The Boys' Life of Mark Twain eBook

Albert Bigelow Paine
This eBook from the Gutenberg Project consists of approximately 300 pages of information about The Boys' Life of Mark Twain.

As long as I remember anything I shall remember the forty-eight hours of that homeward voyage.  He was comfortable at first, and then we ran into the humid, oppressive air of the Gulf Stream, and he could not breathe.  It seemed to me that the end might come at any moment, and this thought was in his own mind, but he had no dread, and his sense of humor did not fail.  Once when the ship rolled and his hat fell from the hook and made the circuit of the cabin floor, he said: 

   “The ship is passing the hat.”

I had been instructed in the use of the hypodermic needle, and from time to time gave him the “hypnotic injunction,” as he still called it.  But it did not afford him entire relief.  He could remain in no position for any length of time.  Yet he never complained and thought only of the trouble he might be making.  Once he said: 

   “I am sorry for you, Paine, but I can’t help it—­I can’t hurry this
   dying business.”

And a little later: 

   “Oh, it is such a mystery, and it takes so long!”

Relatives, physicians, and news-gatherers were at the dock to welcome him.  Revived by the cool, fresh air of the North, he had slept for several hours and was seemingly much better.  A special compartment on the same train that had taken us first to Redding took us there now, his physicians in attendance.  He did not seem to mind the trip or the drive home.

As we turned into the lane that led to Stormfield he said: 

“Can we see where you have built your billiard-room?”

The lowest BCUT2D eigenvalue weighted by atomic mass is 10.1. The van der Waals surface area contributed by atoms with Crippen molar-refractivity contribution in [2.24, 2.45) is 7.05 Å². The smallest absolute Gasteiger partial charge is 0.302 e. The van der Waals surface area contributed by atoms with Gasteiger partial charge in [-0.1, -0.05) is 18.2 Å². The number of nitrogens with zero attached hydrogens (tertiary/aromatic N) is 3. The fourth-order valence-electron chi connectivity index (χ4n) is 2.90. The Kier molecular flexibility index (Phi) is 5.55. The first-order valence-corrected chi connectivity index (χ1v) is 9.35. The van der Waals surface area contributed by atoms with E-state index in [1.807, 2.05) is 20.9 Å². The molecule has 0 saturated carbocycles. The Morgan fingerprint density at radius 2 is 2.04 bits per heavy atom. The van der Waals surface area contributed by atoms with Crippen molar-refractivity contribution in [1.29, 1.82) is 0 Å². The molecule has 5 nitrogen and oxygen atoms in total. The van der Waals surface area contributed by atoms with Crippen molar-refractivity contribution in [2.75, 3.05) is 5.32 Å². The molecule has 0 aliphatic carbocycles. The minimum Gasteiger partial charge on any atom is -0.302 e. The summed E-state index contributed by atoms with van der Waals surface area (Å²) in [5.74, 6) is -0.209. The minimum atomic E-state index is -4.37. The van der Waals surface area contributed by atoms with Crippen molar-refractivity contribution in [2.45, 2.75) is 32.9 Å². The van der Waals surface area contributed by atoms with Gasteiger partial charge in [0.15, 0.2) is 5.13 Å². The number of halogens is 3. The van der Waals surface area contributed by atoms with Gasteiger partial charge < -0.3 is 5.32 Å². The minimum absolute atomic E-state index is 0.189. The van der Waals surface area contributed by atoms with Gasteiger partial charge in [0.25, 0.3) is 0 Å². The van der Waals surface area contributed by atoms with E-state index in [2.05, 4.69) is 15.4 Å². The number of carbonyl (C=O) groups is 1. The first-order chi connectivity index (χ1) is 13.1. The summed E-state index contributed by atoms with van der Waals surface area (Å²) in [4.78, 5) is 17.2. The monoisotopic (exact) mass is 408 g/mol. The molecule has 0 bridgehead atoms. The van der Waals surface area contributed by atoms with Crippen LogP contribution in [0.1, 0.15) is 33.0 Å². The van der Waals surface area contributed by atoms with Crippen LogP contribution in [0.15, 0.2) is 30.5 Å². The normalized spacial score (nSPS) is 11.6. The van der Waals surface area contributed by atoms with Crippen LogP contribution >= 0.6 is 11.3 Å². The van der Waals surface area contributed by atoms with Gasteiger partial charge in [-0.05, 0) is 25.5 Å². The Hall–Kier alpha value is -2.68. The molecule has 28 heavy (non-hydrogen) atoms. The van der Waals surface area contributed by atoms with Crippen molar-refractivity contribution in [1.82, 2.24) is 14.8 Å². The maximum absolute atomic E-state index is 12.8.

The gable of the new study showed among the trees, and I pointed it out to him.

“It looks quite imposing,” he said.

Arriving at Stormfield, he stepped, unassisted, from the carriage to greet the members of the household, and with all his old courtliness offered each his hand.  Then in a canvas chair we had brought we carried him up-stairs to his room—­the big, beautiful room that looked out to the sunset hills.  This was Thursday evening, April 14, 1910.



Mark Twain lived just a week from that day and hour.  For a time he seemed full of life, talking freely, and suffering little.  Clara and Ossip Gabrilowitsch arrived on Saturday and found him cheerful, quite like himself.  At intervals he read.  “Suetonius” and “Carlyle” lay on the bed beside him, and he would pick them up and read a page or a paragraph.  Sometimes when I saw him thus—­the high color still in his face, the clear light in his eyes’—­I said:  “It is not reality.  He is not going to die.”

But by Wednesday of the following week it was evident that the end was near.  We did not know it then, but the mysterious messenger of his birth year, Halley’s comet, became visible that night in the sky.[13]

Project Gutenberg
The Boys' Life of Mark Twain from Project Gutenberg. Public domain.
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